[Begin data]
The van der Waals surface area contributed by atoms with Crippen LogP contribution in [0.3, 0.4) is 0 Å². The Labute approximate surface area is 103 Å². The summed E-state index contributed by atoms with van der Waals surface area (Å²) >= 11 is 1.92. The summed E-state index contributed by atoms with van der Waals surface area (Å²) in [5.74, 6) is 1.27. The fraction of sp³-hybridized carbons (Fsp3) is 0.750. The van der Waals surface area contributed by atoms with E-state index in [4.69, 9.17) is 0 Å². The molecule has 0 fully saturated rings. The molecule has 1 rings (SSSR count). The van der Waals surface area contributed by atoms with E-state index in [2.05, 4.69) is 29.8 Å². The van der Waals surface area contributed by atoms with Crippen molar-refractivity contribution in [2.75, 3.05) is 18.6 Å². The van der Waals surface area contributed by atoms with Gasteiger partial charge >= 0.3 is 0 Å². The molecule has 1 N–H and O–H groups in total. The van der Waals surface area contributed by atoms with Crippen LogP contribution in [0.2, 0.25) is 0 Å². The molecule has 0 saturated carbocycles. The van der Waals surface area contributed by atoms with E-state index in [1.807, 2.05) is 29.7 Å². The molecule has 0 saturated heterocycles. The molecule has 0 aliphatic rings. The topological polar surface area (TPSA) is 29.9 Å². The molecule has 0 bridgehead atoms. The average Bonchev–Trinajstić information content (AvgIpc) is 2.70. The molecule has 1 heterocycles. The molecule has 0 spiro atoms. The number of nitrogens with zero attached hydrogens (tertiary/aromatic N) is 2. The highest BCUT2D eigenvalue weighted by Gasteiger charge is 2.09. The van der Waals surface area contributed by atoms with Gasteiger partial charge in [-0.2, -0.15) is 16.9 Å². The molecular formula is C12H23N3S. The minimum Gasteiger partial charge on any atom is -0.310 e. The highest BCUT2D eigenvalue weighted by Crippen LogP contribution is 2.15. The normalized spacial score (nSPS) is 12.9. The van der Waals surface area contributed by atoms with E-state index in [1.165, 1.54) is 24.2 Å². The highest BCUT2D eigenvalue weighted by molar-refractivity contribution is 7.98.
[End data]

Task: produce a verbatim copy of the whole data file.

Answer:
The van der Waals surface area contributed by atoms with Crippen LogP contribution in [0.3, 0.4) is 0 Å². The Labute approximate surface area is 103 Å². The summed E-state index contributed by atoms with van der Waals surface area (Å²) >= 11 is 1.92. The summed E-state index contributed by atoms with van der Waals surface area (Å²) in [5.74, 6) is 1.27. The fraction of sp³-hybridized carbons (Fsp3) is 0.750. The van der Waals surface area contributed by atoms with E-state index in [4.69, 9.17) is 0 Å². The molecule has 0 fully saturated rings. The molecule has 1 rings (SSSR count). The van der Waals surface area contributed by atoms with E-state index in [2.05, 4.69) is 29.8 Å². The van der Waals surface area contributed by atoms with Crippen molar-refractivity contribution in [2.75, 3.05) is 18.6 Å². The van der Waals surface area contributed by atoms with Gasteiger partial charge >= 0.3 is 0 Å². The molecule has 1 N–H and O–H groups in total. The van der Waals surface area contributed by atoms with Crippen LogP contribution in [0.2, 0.25) is 0 Å². The molecule has 0 saturated carbocycles. The van der Waals surface area contributed by atoms with E-state index in [1.807, 2.05) is 29.7 Å². The molecule has 0 saturated heterocycles. The molecule has 0 aliphatic rings. The topological polar surface area (TPSA) is 29.9 Å². The molecule has 0 bridgehead atoms. The average Bonchev–Trinajstić information content (AvgIpc) is 2.70. The molecule has 1 heterocycles. The molecule has 0 spiro atoms. The number of nitrogens with zero attached hydrogens (tertiary/aromatic N) is 2. The highest BCUT2D eigenvalue weighted by Gasteiger charge is 2.09. The van der Waals surface area contributed by atoms with Gasteiger partial charge in [-0.2, -0.15) is 16.9 Å². The molecular formula is C12H23N3S. The minimum Gasteiger partial charge on any atom is -0.310 e. The highest BCUT2D eigenvalue weighted by Crippen LogP contribution is 2.15. The normalized spacial score (nSPS) is 12.9. The van der Waals surface area contributed by atoms with E-state index in [1.165, 1.54) is 24.2 Å². The highest BCUT2D eigenvalue weighted by molar-refractivity contribution is 7.98.